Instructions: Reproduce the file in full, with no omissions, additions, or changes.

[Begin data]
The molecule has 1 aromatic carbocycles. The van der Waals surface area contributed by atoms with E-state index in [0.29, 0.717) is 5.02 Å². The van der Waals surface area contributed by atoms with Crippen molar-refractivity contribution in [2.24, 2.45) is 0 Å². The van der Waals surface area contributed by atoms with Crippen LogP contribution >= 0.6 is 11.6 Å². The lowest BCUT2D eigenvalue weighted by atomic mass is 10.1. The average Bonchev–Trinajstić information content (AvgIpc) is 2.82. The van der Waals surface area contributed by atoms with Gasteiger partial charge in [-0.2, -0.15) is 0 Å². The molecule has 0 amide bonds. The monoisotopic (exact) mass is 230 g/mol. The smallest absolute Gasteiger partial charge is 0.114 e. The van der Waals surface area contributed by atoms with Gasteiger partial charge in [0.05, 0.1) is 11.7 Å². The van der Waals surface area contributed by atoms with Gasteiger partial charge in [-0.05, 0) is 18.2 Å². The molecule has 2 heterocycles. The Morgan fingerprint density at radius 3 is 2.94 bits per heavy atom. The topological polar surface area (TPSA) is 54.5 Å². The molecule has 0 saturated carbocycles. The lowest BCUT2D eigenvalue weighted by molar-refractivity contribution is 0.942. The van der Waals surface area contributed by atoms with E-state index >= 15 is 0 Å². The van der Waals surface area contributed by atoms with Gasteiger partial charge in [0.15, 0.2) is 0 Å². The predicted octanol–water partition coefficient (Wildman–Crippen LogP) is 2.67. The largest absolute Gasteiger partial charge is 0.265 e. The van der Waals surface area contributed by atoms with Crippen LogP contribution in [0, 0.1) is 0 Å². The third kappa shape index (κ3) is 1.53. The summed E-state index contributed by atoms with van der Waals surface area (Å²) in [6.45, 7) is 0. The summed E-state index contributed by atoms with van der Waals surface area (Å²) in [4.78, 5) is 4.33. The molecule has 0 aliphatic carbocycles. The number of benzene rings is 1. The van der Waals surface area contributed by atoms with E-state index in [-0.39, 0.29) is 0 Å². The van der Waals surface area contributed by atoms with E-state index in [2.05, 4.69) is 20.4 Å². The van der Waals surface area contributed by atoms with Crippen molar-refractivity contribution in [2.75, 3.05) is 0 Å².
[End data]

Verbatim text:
The molecule has 1 aromatic carbocycles. The van der Waals surface area contributed by atoms with E-state index in [0.29, 0.717) is 5.02 Å². The van der Waals surface area contributed by atoms with Crippen molar-refractivity contribution in [2.24, 2.45) is 0 Å². The van der Waals surface area contributed by atoms with Crippen LogP contribution >= 0.6 is 11.6 Å². The lowest BCUT2D eigenvalue weighted by atomic mass is 10.1. The average Bonchev–Trinajstić information content (AvgIpc) is 2.82. The van der Waals surface area contributed by atoms with Gasteiger partial charge in [-0.2, -0.15) is 0 Å². The molecule has 0 amide bonds. The monoisotopic (exact) mass is 230 g/mol. The smallest absolute Gasteiger partial charge is 0.114 e. The van der Waals surface area contributed by atoms with Gasteiger partial charge in [0.05, 0.1) is 11.7 Å². The van der Waals surface area contributed by atoms with Gasteiger partial charge in [-0.05, 0) is 18.2 Å². The molecule has 2 heterocycles. The Morgan fingerprint density at radius 3 is 2.94 bits per heavy atom. The topological polar surface area (TPSA) is 54.5 Å². The molecule has 0 saturated carbocycles. The lowest BCUT2D eigenvalue weighted by molar-refractivity contribution is 0.942. The van der Waals surface area contributed by atoms with E-state index >= 15 is 0 Å². The van der Waals surface area contributed by atoms with Gasteiger partial charge in [0.15, 0.2) is 0 Å². The predicted octanol–water partition coefficient (Wildman–Crippen LogP) is 2.67. The largest absolute Gasteiger partial charge is 0.265 e. The van der Waals surface area contributed by atoms with Crippen LogP contribution in [0, 0.1) is 0 Å². The third kappa shape index (κ3) is 1.53. The summed E-state index contributed by atoms with van der Waals surface area (Å²) in [6.45, 7) is 0. The summed E-state index contributed by atoms with van der Waals surface area (Å²) in [4.78, 5) is 4.33. The molecule has 0 aliphatic carbocycles. The number of benzene rings is 1. The van der Waals surface area contributed by atoms with E-state index in [-0.39, 0.29) is 0 Å². The van der Waals surface area contributed by atoms with E-state index in [2.05, 4.69) is 20.4 Å². The van der Waals surface area contributed by atoms with Crippen molar-refractivity contribution in [2.75, 3.05) is 0 Å².